I can easily remember the moment when I first realized that Kraków, the city where I’ve lived ever since I was born, was ruthlessly poisoning me. That moment was around seven years ago, when I first read about the creeping pollution in my home town. Before the anti-pollution activists first arrived on the foggy horizon, did no one really know about the air pollution in Kraków? Why didn’t anyone talk about it? Did we treat air pollution as a regular meteorological phenomenon that didn’t merit any special attention, just like, say, hailstones? I don’t know. It’s hard to understand, let alone explain. Perhaps smog did exist back then, but a social awareness of smog didn’t exist until 2012. To use a well-worn, yet accurate analogy, back then we were all Monsieur Jourdain, who realized he had been “speaking prose while knowing nothing of it”. We realized we had all been breathing death.
This realization brought with it a mass trauma on the scale of an infinitely postponed, yet irreversible medical diagnosis. Like a patient newly informed of their condition, we went through a phase of intensive rebellion: marches and demonstrations, anti-smog masks, plaques commemorating the victims of smog on city walls, an appeal to Pope Francis published in the Italian daily press. Next was the inevitable coming to terms with the fact of illness, and the anticipation of a swift recommendation for successful treatment. Incidentally, accelerated civil education took place. This means that even today, you can converse with just about anyone in Kraków on the subjects of lowering emissions or development in the areas of ‘ventilation corridors’.
Several years have passed, and with them so has public agitation. Historically, the smallest number of anti-smog masks can be seen on the streets this year. The leaders of yesteryear’s campaigns and protests, alongside civil servants of different ranks, are taking part in consultations and legislative work too convoluted to electrify anyone. It’s the time of a peculiar ‘little stabilization’; a moment of limbo. Kraków’s smog is out of the headlines. It remains, however, in our lungs and our consciousness. This changes everything.
It changes the past. I have finally understood why the houses here are always so grey, the snow equally grey, and the smells dull. It has dawned on me why the most pleasant moment of each holiday has always been the first breath of fresh air. I have even realized why my mother hauls an oxygen tank around the house.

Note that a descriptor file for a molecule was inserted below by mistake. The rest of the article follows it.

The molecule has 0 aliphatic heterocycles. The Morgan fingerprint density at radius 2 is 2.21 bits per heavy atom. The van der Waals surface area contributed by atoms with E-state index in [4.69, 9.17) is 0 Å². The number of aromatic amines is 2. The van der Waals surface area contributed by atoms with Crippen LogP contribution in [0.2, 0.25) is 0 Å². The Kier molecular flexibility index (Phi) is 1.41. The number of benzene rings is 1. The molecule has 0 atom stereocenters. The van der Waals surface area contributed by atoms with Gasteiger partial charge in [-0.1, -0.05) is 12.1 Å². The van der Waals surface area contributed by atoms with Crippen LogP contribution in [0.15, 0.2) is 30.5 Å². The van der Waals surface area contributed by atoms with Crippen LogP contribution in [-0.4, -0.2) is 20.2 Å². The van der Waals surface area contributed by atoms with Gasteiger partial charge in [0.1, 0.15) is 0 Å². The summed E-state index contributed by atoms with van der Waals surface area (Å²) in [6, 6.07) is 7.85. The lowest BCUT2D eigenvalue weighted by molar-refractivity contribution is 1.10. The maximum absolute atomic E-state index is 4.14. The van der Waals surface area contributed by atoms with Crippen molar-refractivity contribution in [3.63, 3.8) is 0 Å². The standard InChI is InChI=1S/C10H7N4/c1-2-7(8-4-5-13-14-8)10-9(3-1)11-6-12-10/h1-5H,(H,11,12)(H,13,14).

It changes the present. Kraków has become somewhat gloomier – even more decadent than its usual, unstable, indecisive self. The air is visible. The air reeks. The most interesting initiatives get bogged down with futile disputes. If someone says they are going to a rave, they stay at home, and vice versa. I begin smoking again, because… what do I care? Then I quit again, because hey, let’s not get ahead of ourselves.
Finally, it changes the future. No one believes that thanks to the decisions and actions of civil servants, smog will disappear in any kind of foreseeable future. This means that we have to do something about it on our own. The more far-sighted and interested among us – including allergy sufferers and newly-minted parents – are already moving away, preferably to the Trójmiasto area on Poland’s Baltic coast. Among the rest, I don’t think I know anyone who doesn’t plan on or dream of “leaving Gotham with the Cat Woman”, in the words of local poet and musician Marcin Świetlicki, ever unfailing in sensing Kraków’s subcutaneous tremors and spasms.
“I don’t trust this city anymore / and I took such good care of it, I defended it, I fought off all the invaders”, Świetlicki continues in the same poem, aptly, if surely unintentionally, summing up the specific feelings of the city’s faithful daughters and sons, betrayed by this place flooded with swarms of tourists and clouds of dust, fatal to health and life, a fucking beloved, damned, yet exquisite depression, also known as Kraków.
Tranlated by Joanna Figiel
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